The challenge can't be any more imposing. Play the best. Play them at their place. Play them when the weather is cold and their streak of victories has reached six. If the Dolphins are going to put together the "complete game" they've been talking about all season, there will be no better time than Sunday afternoon against the New England Patriots.
But is it possible? Does this team have what it takes to correct the mistakes that have slowed their progress over the first 10 games? Or is this simply who they are?
We should know a lot more after Patriots Day.
I well remember the last time the Dolphins won a game in Foxboro. It was nine years ago. Like now, they were heaving underdogs, coming in with a 0-2 record and given very little chance of pulling off the upset. Until, that is, they unleashed The Wildcat offense on a Patriots defense that was clearly not prepared for that type of challenge.
The result was a shocking 38-13 victory, the Dolphins going on to win 10 of their final 13 games. It was also the last time they won the AFC East. But unless the Dolphins have another enormous trick up their aqua and white sleeves, unless there is another new offense to unveil, they will have to beat the Patriots the old fashioned way.
Get to Tom Brady.
You can break down this matchup all sorts of ways. You can evaluate tendencies and coaching tactics and a long list of other analytics. But the undeniable truth is that none of that matters if you let Tom Brady stand in the pocket unhurried, tearing a defense apart one pass after another. You rattle Brady you have a chance. You give him time and you may as well head to the team bus a little early.
"We have to have a lot of guys doing the right thing," said coach Adam Gase.
Added Defensive Coordinator Matt Burke: "There is nothing easy about going up against Brady. If you allow him to get comfortable, he's going to have a lot of success."
This isn't merely the Dolphins formula for victory. It's everyone's. Check the tapes. Every time the Patriots lose – granted, that's not too often – it starts with getting to Brady, making him uneasy, forcing him to do things that test the wherewithal of his 40-year-old body.
Oh, one other caveat. You probably have to get to Brady by rushing just four. Blitz him, create an opening in the secondary, and he'll find it. Again, check the tapes.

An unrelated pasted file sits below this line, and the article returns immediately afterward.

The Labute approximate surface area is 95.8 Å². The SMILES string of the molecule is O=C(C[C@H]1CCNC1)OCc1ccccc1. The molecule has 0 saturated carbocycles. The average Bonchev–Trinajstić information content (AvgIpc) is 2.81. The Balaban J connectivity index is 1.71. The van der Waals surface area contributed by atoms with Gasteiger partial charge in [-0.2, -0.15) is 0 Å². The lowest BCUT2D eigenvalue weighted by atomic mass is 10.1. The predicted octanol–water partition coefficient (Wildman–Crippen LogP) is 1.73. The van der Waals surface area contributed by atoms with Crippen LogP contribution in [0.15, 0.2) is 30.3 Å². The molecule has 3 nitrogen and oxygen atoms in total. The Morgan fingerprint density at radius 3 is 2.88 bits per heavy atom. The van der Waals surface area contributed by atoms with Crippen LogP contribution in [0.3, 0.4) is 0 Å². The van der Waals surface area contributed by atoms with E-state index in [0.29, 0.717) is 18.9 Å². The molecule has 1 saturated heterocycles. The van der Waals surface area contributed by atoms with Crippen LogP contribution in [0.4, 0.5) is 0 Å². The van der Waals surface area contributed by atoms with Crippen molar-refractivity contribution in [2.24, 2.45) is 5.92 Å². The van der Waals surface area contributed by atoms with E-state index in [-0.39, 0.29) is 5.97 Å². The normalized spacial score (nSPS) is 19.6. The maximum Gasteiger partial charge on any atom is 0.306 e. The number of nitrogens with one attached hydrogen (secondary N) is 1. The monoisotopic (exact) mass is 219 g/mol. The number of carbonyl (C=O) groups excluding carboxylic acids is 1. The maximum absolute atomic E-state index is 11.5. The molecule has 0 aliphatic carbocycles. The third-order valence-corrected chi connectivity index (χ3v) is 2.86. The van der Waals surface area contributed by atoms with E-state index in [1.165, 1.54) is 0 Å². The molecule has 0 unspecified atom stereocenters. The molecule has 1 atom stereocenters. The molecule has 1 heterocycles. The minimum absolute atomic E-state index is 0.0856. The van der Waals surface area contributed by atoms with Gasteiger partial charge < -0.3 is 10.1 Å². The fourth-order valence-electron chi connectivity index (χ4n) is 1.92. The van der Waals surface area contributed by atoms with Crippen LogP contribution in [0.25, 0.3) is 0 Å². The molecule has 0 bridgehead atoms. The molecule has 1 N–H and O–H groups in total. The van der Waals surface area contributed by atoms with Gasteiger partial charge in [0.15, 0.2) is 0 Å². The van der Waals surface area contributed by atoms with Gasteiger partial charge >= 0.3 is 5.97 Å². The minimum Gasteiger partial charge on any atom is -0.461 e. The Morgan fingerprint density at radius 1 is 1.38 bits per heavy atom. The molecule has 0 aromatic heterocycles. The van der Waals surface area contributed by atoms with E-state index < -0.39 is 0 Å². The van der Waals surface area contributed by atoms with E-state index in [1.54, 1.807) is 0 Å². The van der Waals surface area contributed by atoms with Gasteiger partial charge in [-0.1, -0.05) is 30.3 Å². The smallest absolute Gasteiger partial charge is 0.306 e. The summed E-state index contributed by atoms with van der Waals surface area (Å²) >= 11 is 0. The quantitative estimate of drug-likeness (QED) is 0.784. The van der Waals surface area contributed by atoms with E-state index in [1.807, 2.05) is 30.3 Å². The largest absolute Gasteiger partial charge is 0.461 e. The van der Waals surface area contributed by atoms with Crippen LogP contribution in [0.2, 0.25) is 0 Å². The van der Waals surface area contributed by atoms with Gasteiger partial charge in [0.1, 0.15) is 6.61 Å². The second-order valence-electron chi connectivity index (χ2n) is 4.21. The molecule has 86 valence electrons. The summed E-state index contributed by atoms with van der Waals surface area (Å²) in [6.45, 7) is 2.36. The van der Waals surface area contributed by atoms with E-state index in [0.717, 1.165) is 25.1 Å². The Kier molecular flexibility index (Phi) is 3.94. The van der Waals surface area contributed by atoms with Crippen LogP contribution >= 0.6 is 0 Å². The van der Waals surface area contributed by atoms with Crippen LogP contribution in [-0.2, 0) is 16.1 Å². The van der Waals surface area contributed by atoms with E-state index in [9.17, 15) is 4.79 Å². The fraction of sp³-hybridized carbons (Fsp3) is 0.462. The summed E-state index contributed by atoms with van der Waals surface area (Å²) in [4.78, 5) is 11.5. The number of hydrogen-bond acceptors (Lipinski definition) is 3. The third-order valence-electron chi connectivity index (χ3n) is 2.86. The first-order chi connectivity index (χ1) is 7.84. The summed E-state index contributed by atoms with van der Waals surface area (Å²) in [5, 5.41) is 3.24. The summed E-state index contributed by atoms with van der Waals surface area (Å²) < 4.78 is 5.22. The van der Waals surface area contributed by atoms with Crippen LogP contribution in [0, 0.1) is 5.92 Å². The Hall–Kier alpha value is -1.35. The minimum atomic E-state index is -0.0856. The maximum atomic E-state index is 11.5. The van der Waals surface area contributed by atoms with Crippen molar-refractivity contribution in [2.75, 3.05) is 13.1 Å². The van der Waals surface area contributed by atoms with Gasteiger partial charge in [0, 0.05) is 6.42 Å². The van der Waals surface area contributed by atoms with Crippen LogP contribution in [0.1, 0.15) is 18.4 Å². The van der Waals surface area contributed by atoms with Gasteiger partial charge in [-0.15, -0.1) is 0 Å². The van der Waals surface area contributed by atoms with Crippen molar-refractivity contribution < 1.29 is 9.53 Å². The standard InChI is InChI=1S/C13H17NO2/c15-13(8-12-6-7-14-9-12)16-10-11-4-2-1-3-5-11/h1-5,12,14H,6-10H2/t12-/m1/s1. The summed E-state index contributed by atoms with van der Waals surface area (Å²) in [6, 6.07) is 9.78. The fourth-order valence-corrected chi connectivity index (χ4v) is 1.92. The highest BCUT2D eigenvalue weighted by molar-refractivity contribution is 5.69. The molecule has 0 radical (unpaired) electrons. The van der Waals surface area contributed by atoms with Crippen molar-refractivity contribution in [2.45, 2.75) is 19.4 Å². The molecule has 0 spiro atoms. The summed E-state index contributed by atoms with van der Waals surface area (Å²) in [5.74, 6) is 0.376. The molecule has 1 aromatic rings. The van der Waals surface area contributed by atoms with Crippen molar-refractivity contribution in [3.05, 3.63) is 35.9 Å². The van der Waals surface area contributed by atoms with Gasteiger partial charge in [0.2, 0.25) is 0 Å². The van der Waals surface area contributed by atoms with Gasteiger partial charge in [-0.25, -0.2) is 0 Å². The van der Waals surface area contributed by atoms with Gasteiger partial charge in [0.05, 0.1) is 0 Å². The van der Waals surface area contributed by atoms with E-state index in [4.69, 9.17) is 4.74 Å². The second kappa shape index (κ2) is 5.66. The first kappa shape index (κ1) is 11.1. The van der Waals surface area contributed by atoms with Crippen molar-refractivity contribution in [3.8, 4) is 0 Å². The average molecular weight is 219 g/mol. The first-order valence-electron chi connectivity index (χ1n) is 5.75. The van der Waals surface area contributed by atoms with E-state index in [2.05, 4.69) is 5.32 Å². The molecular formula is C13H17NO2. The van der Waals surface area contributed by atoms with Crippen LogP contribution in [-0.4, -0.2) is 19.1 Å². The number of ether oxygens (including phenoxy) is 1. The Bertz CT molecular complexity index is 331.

"He's seen it all," said Burke. "It's difficult fooling him with pressures."
The Dolphins clearly have the front four, and depth behind it, to accomplish this. But not the way this defensive line has played over the past month or so. We went into this season thinking the defensive line might just be the strength of this team. It needs to go out and play like it on Sunday and that means Ndamukong Suh, Davon Godchaux and Jordan Phillips causing havoc up the middle and Cam Wake, Andre Branch and No. 1 pick Charles Harris doing the same on the outside.
You get to Brady and then the other keys to victory come into play. Here are five to consider:
• Get an early lead: We've talked about this all season. The slow starts. The halftime deficits. The way the Dolphins just seem out of sync early on. Last week against Tampa Bay, they took a 7-3 lead but saw that become a 20-7 halftime deficit. The Patriots feed off of halftime leads. No team knows how to pour it on quite like them. That' why it's essential the Dolphins dictate the tempo and not the other way around. An early lead helps accomplish that.
• Shadow Gronk: So much easier said than done. Patriots tight end Rob Gronkowski is a one man mismatch: too big for a safety, too fast for a linebacker, too athletic for any defense to consistently contain. Somehow you've got to make his football life uncomfortable, but the Patriots probably have far too many playmakers to allow the luxury of a double team. That means the challenge will fall upon one of the two starting safeties, either Reshad Jones or T.J. McDonald. Both are big and physical, which is mandatory. I imagine they'll rotate covering him. "Always a tough, tough challenge," said Jones.
• Take the run out of the Patriots offense: Just as you want to get to Brady early and often, you would like in an ideal situation to turn the Patriots into a one-dimensional offense. That's not easily accomplished. They will come at you with a wave of running backs, each with different skill sets, all capable of owning the day. The Dolphins' rushing defense was exceptional last Sunday against the Bucs and a season worst the previous Monday at Carolina. Which will it be on Sunday? It had better be the former.
• Hit some long passes: What we need to see is a continuation of what took place in the second half against Tampa Bay when the Dolphins unleashed both Kenny Stills and Kenny Stills deep into the secondary. Adding an effective DeVante Parker to that mix would certainly help. It's hard to drive the length of the field against this Patriots defense, but if there has been a season-long concern, it is their secondary, ranked in the bottom third of the league. The Dolphins need to try and exploit that secondary with big plays.
• Find a way in the fourth quarter: When the Dolphins were 4-2, before this four game losing streak, they were winning games late, usually deep into the fourth quarter. Remember the Bobby McCain interception against the Jets? The Bobby McCain field goal against San Diego? This is what they were and this is what they need to be once again. There is no easy street in Foxboro. If the Dolphins have a chance, it'll come down to a fourth quarter moment. Somebody, plain and simple, has to step up.